Diving headlong into one of the most controversial moments in Bob Dylan's storied career and paying no need to unbelievers, Jennifer Lebeau's Trouble No More unearths rare concert footage from the singer's "Christian period," when he toured small venues playing nothing but songs about his new faith. The singer's refusal to perform his hits angered fans at the time, and many critics were unkind to the new compositions. A chance for reappraisal comes next month, when Columbia/Legacy's latest Bootleg Series installment will collect many hours of live recordings from this period. Lebeau's film will be part of that set's "Deluxe Edition," and will be catnip for fans of the albums Slow Train Coming and Saved. But seen on the big screen at the New York Film Festival, it proved something of a come-to-Jesus moment for unconverted viewers as well, loaded with fine performances of songs that fit comfortably in the songwriter's canon.

Having found this rare material and helped get it into shape (shot on video in 1980, it looked surprisingly good on the big screen), Lebeau makes a bold choice in presentation: She cuts back and forth from the source material to newly shot scenes in which actor Michael Shannon plays an old-school preacher, delivering sermons to an off-camera flock.

These homilies were penned by Luc Sante, who says his homework consisted of listening to sermons by the great black preachers who made popular records in the 1920s. While some of the sermons are more true to the idiom than others (Lord, how great it would be to hear a Southern preacher actually chide his flock for eating junk food), their idiosyncrasies are enjoyable. More important, they're spiritually simpatico with Dylan, who has rarely done anything quite the way others do.

Shannon's contemplative but engaged performance is a good companion to 1980 Dylan, who in these concerts is far from standoffish. On "Saved," Dylan puts the message across as fervently as a tent-revivalist, his band chugging along like a train on straight tracks. On the rarity "Ain't Going to Hell for Anybody," he acknowledges his sinful ways and puts them behind him.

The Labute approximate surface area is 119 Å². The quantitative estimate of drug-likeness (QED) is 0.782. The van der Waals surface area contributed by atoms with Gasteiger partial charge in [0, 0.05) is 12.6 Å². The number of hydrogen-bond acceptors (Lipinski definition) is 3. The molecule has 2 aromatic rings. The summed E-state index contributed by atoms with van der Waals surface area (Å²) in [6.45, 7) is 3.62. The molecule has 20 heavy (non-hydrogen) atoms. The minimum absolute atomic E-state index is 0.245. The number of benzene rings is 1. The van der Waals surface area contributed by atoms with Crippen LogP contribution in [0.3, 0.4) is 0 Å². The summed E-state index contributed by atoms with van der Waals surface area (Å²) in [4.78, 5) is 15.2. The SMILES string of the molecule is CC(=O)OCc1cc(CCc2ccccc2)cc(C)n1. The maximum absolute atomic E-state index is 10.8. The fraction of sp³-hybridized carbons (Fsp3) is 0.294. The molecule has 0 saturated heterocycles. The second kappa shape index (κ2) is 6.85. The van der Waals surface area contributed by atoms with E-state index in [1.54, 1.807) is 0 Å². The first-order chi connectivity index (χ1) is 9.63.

Though he has six African-American backup singers, this show doesn't evoke the sounds of the church the way, for example, Lyle Lovett does with his Large Band. Rather, it weaves them into the kind of rock music Dylan was already making at this time. Tim Drummond's bass (which cuts loose on songs like "Solid Rock") and Jim Keltner's drumming keep Spooner Oldham's organ from ever sounding churchy.

Lebeau presents the songs as intact performances, but avoids concert-film monotony by cutting back to Shannon after each one (and even giving him changes of vintage wardrobe). After the credits, she pulls up a duet shot away from the concert stage: "Abraham, Martin and John," a lament first recorded by Dion that Dylan played live many times in 1980. Tying the spiritual concerns that drove Dylan during these years with the social ones of the folk era, it's a lovely choice.

Distributor: Sony Music
Cast: Michael Shannon
Director-producer: Jennifer Lebeau
Screenwriter: Luc Sante
Executive producers: Jeff Rosen, Nigel Sinclair, Richard Alcock, Jeffrey Schulberg, Jeroen Van Der Meer
Director of photography: Ellen Kuras
Editor: Damian Rodriguez
Venue: New York Film Festival

58 minutes